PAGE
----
Passeier valley, Timmelsjoch road.
The Timmelsjoch road is reached either from Imst or from Meran. There are several routes from the road to the Schneeberg, e.g. Schneeberg Brücke parking lot, Gasthof Schönau, or Gostalm.
Exploring the mining area:
Mid-JUN to mid-OCT daily 9:15.
Adventure Schneeberg: Mid-JUN to mid-OCT daily 8:30.
Booking until previous day 16 mandatory.
Exploring the mining area:
Adults EUR 22, Children (0-16) EUR 18, Students (-27) EUR 18, Disabled EUR 18, Seniors (65+) EUR 18, Family (2+*) EUR 45.
Groups (12+): Adults EUR 18, School Pupils EUR 12.
Adventure Schneeberg: Adults EUR 30, Children (7-16) EUR 15, Students (-27) EUR 22, Disabled EUR 22, Seniors (65+) EUR 22.
|Copper Mine Lead Mine Silver Mine
|Incandescent Electric Light System
Exploring the mining area:
Adventure Schneeberg: D=10h, VR=1,100 m, Min=8.
|Landesmuseum Bergbau, Standort Schneeberg, Tel: +39-348-3100443. E-mail:
|As far as we know this information was accurate when it was published (see years in brackets), but may have changed since then.
Please check rates and details directly with the companies in question if you need more recent info.
|24. Dezember 1237
|first written mention of the mine by the notary Jacob Haas from Bozen.
|Obere Knappenkaue burns down.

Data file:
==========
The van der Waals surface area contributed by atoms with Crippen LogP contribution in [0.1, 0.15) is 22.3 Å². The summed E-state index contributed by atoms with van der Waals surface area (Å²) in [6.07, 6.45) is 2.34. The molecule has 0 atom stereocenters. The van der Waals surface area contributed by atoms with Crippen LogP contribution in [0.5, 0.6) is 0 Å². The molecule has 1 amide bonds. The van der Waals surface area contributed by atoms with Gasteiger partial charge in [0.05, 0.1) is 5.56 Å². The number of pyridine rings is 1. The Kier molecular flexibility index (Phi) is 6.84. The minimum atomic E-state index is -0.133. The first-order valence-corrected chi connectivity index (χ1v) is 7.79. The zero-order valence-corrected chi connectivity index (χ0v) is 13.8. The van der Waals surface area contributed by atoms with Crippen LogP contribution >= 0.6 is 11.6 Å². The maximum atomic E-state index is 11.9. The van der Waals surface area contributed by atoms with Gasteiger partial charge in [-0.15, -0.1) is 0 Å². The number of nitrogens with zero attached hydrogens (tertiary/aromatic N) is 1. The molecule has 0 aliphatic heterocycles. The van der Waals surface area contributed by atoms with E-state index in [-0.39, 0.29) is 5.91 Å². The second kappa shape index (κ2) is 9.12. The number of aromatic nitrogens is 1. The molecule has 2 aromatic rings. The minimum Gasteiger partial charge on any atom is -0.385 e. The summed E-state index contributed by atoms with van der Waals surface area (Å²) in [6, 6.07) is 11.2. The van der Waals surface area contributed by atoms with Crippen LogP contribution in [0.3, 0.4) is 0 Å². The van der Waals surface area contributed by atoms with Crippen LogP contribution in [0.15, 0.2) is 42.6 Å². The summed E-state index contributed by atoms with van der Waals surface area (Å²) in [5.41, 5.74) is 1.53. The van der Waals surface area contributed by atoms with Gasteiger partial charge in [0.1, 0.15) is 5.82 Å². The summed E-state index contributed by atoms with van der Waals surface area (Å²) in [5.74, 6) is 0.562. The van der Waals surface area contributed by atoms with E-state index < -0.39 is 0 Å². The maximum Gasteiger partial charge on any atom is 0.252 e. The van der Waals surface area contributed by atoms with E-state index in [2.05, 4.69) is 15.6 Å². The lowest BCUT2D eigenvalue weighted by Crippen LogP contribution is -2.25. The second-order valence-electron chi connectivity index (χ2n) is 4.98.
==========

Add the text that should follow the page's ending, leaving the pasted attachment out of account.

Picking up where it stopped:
|Schneeberg mine closed.
|end of mining at lower level.
|mine finally closed after cleanup works completed.
|Akademisches Lehrbergwerk (Academic Educational Mine) opened, museum restructured.
The ore veins in the area contain galena, zinc blende, and chalcopyrite, with a certain amount of silver. The ores are sulfur based and thus have a heavy sulfur smell when hit with a hammer. The area is above the tree line and due to the reduced vegetation the ore veins are rather easy to find. The ores are also heavier than normal rocks, and they look often rusted, due to the oxidation of iron content. So it was quite simple to discover the ores in ancient times. Ores mined at the surface had a rather high silver content, as the weathering caused the accumulation of silver close to the surface. If the ore was mined though, the amount of silver diminished quite fast. The ores inside the mountain had a silver content which was not high enough for the medieval smelting techniques.
Schneeberg is a pass between Passeier valley and Ridnaun valley (Ridanna). On top of the pass on the Schneeberg plateau one of the highest mines in Europe is located at 2,355 m asl. Abandoned in 1967 it was restored and is now open as an open air museum with exhibition and various trails. There is no road to the pass, the road connection between Passeier valley and Ridnaun valley is the nearby Jaufenpass. There are obviously two possibilities to reach this mine, either by walking from Ridnaun valley or from Passeier valley. As the mining operations are located on the Passeier side of the pass, they are often called Schneeberg Passeier. Some years ago the tours into the mine were organized by the lodge, but in 2019 the museum was reorganized. Now the only way to visit the mine by guided tour from Ridnaun or Passeier is organized by the Landesmuseum Bergbau. However, the exhibition and the walking trails are open without restrictions and for free, so you can make the visit self guided too.